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The Flipper Zero Can Flood Your iPhone and Android with Spam. But There’s a (Simple) Way to Stop It

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It’s dubbed as a ‘tamagotchi for hackers’, but the popularity of the Flipper Zero has turned it into a real threat for an increasing number of scenarios and devices. Recent days saw a surge in annoying spam attacks targeting Android, iOS, and Windows devices, but they all depend on one thing.

Unstoppable Notifications

Security researcher Jeroen van der Ham was traveling on a train in the Netherlands a few days ago when suddenly, a bunch of notifications started appearing on his iPhone, making it almost impossible to use his device. The same thing happened on the way back, both to him and other passengers on the train, but he soon recognized a passenger who had also been with him on the way there. He noticed that the passenger was doing something strange with his MacBook, and it all added up.

Bluetooth Spam

It turned out the cybercriminal was using a Flipper Zero to send Bluetooth pairing requests to all the iPhones within its range. These constant notifications were part of a kind of denial-of-service attack where a device receives so many messages and requests that it becomes “drowned” in them and can no longer respond or be used normally.

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Flipper Zero: Flipper Xtreme

The ability to do this with the Flipper Zero is due to the recent release of a new firmware called Flipper Xtreme. Van der Ham recreated the attack in a controlled environment and confirmed that the same thing happened as in the train. Interestingly, this attack did not affect devices with iOS versions prior to 17.0. Other cybersecurity researchers also replicated the issue and published their findings on X.

Flipper Xtreme

Android and Windows Also Affected by Flipper Zero

This same issue also affects Android and Windows devices, as discovered by another researcher in this field who published their tests on their YouTube channel, Talking Sasquach. Bleeping Computer explains how the Bluetooth spam tool for the Flipper Zero has several operating modes, including several specific to iOS 17, Android, and Windows. The cybercriminal simply has to choose one to start flooding nearby devices with active Bluetooth with constant notifications.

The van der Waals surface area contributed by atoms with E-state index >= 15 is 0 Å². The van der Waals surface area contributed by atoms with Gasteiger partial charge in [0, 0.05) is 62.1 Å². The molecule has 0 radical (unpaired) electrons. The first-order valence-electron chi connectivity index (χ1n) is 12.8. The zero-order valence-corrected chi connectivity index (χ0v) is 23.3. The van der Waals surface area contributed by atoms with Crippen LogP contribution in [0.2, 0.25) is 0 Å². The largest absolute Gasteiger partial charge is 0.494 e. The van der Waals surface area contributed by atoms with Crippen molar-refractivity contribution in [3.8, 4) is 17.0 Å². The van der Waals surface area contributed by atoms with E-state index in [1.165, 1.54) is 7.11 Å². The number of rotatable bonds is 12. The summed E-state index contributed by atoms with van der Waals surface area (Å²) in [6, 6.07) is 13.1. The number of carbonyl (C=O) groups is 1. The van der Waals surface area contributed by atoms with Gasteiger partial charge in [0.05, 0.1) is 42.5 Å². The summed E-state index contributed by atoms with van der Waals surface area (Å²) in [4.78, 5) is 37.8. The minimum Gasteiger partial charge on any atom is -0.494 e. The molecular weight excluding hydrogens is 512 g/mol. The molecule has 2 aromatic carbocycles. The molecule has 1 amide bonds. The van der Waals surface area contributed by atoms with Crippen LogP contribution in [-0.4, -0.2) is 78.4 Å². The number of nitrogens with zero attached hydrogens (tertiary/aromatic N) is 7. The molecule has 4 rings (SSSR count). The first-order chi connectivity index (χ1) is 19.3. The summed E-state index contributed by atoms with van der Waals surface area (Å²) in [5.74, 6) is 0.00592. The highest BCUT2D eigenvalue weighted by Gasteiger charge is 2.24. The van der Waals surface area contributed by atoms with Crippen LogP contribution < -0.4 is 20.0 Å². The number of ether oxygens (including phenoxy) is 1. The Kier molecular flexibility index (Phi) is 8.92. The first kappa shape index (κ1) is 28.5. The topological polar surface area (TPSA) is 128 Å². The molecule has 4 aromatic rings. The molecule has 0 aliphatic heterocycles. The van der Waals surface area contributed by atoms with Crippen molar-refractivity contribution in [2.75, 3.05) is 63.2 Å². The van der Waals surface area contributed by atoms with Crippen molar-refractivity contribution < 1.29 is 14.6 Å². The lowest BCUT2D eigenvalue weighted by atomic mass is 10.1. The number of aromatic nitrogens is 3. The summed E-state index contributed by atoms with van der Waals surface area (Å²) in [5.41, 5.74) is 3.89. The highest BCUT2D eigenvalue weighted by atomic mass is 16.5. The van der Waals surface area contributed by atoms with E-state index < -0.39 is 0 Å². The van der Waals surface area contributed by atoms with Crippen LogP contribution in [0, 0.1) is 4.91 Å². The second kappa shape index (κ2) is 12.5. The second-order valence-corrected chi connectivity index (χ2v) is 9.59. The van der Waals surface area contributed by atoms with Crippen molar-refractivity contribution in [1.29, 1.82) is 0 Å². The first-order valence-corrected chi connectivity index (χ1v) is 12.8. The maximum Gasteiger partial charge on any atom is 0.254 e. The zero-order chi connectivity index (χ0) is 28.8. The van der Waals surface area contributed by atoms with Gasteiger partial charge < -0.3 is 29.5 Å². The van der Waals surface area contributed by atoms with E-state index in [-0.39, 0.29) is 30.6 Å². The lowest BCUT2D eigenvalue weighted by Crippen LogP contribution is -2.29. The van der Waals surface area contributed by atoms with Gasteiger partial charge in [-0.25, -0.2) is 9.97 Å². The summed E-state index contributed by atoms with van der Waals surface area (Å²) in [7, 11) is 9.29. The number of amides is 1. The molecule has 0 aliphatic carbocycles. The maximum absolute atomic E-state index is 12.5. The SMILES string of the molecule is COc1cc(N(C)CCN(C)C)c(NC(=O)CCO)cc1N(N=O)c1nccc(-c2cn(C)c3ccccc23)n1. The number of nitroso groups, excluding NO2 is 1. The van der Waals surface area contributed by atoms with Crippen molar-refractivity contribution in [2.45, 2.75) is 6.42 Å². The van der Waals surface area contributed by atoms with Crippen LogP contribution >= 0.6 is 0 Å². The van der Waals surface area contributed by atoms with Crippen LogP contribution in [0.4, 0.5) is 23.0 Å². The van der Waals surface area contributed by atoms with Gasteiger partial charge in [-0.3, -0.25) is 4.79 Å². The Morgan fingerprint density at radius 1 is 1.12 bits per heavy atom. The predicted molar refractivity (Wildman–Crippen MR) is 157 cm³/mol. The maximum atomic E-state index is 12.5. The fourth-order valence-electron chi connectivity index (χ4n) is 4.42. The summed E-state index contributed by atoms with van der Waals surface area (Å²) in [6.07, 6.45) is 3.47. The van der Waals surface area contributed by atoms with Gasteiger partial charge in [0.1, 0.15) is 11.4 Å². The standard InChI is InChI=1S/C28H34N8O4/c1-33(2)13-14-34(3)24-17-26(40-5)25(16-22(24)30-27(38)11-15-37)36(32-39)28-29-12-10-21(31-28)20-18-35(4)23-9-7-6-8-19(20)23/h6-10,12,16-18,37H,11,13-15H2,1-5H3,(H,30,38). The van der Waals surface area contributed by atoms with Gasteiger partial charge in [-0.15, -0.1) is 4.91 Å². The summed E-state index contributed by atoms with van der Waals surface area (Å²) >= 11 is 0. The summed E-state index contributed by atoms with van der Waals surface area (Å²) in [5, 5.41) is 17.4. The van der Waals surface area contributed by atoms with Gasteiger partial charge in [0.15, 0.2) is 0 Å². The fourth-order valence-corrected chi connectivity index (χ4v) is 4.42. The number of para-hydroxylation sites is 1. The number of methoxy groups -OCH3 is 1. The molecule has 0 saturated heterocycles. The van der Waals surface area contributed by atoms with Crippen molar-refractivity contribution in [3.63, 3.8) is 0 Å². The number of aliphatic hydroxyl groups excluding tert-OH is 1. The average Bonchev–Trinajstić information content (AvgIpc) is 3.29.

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Turn off Bluetooth. iOS users can avoid this attack by disabling Bluetooth from the device settings. It’s important to note that simply disabling Bluetooth from the control center is not enough. For Android, there are two solutions. The first is to go to Settings -> Google -> Devices and Sharing -> Nearby Sharing and disable the “Show notification” option. The second is to disable “Fast Pairing” through Settings -> Google -> Devices and Sharing -> Devices, then disable the “Show notifications” option. In Windows, go to Settings and, in the Bluetooth section, go to Devices -> Device settings and then disable the “Show notifications to connect using Swift Pair” option.

More Annoying Than Alarming Attack

Although this type of attack ends up being very annoying for affected users, this kind of vulnerability does not, in principle, allow for remote code execution or direct damage. Nevertheless, it could be used as a pathway for a subsequent phishing attack, for example, so knowing how to avoid such problems is advisable.

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